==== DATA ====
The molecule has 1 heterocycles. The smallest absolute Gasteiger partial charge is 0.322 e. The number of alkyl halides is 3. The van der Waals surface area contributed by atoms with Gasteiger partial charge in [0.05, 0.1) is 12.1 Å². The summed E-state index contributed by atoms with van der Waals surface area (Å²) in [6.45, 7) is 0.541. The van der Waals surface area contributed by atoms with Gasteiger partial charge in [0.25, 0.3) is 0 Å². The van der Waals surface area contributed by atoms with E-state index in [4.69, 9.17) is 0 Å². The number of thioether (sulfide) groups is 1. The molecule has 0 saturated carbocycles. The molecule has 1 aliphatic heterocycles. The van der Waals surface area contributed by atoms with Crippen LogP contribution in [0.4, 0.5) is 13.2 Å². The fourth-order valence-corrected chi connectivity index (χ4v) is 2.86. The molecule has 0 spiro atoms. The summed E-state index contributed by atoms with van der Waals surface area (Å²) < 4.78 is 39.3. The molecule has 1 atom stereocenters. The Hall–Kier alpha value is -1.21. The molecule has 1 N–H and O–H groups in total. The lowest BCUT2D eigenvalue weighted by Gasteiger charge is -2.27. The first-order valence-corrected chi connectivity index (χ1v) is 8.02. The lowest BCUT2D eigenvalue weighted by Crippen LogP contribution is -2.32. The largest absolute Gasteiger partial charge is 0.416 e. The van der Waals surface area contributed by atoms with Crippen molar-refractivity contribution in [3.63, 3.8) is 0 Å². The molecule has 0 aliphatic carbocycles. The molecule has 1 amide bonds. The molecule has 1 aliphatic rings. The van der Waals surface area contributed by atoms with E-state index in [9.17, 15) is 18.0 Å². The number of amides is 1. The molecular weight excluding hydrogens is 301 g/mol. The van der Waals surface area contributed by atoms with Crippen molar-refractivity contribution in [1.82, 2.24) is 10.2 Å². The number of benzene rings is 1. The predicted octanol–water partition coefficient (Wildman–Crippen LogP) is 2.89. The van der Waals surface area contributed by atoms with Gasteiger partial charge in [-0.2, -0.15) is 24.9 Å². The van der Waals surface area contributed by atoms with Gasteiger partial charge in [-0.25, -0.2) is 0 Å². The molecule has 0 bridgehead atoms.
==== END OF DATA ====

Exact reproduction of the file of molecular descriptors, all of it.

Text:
The molecule has 1 heterocycles. The smallest absolute Gasteiger partial charge is 0.322 e. The number of alkyl halides is 3. The van der Waals surface area contributed by atoms with Gasteiger partial charge in [0.05, 0.1) is 12.1 Å². The summed E-state index contributed by atoms with van der Waals surface area (Å²) in [6.45, 7) is 0.541. The van der Waals surface area contributed by atoms with Gasteiger partial charge in [0.25, 0.3) is 0 Å². The van der Waals surface area contributed by atoms with E-state index in [4.69, 9.17) is 0 Å². The number of thioether (sulfide) groups is 1. The molecule has 0 saturated carbocycles. The molecule has 1 aliphatic heterocycles. The van der Waals surface area contributed by atoms with Crippen LogP contribution in [0.4, 0.5) is 13.2 Å². The fourth-order valence-corrected chi connectivity index (χ4v) is 2.86. The molecule has 0 spiro atoms. The summed E-state index contributed by atoms with van der Waals surface area (Å²) < 4.78 is 39.3. The molecule has 1 atom stereocenters. The Hall–Kier alpha value is -1.21. The molecule has 1 N–H and O–H groups in total. The lowest BCUT2D eigenvalue weighted by Gasteiger charge is -2.27. The first-order valence-corrected chi connectivity index (χ1v) is 8.02. The lowest BCUT2D eigenvalue weighted by Crippen LogP contribution is -2.32. The largest absolute Gasteiger partial charge is 0.416 e. The van der Waals surface area contributed by atoms with Crippen molar-refractivity contribution in [3.63, 3.8) is 0 Å². The molecule has 0 aliphatic carbocycles. The molecule has 1 amide bonds. The molecule has 1 aliphatic rings. The van der Waals surface area contributed by atoms with E-state index in [9.17, 15) is 18.0 Å². The number of amides is 1. The molecular weight excluding hydrogens is 301 g/mol. The van der Waals surface area contributed by atoms with Crippen molar-refractivity contribution in [1.82, 2.24) is 10.2 Å². The number of benzene rings is 1. The predicted octanol–water partition coefficient (Wildman–Crippen LogP) is 2.89. The van der Waals surface area contributed by atoms with Gasteiger partial charge in [-0.2, -0.15) is 24.9 Å². The van der Waals surface area contributed by atoms with Gasteiger partial charge in [-0.25, -0.2) is 0 Å². The molecule has 0 bridgehead atoms.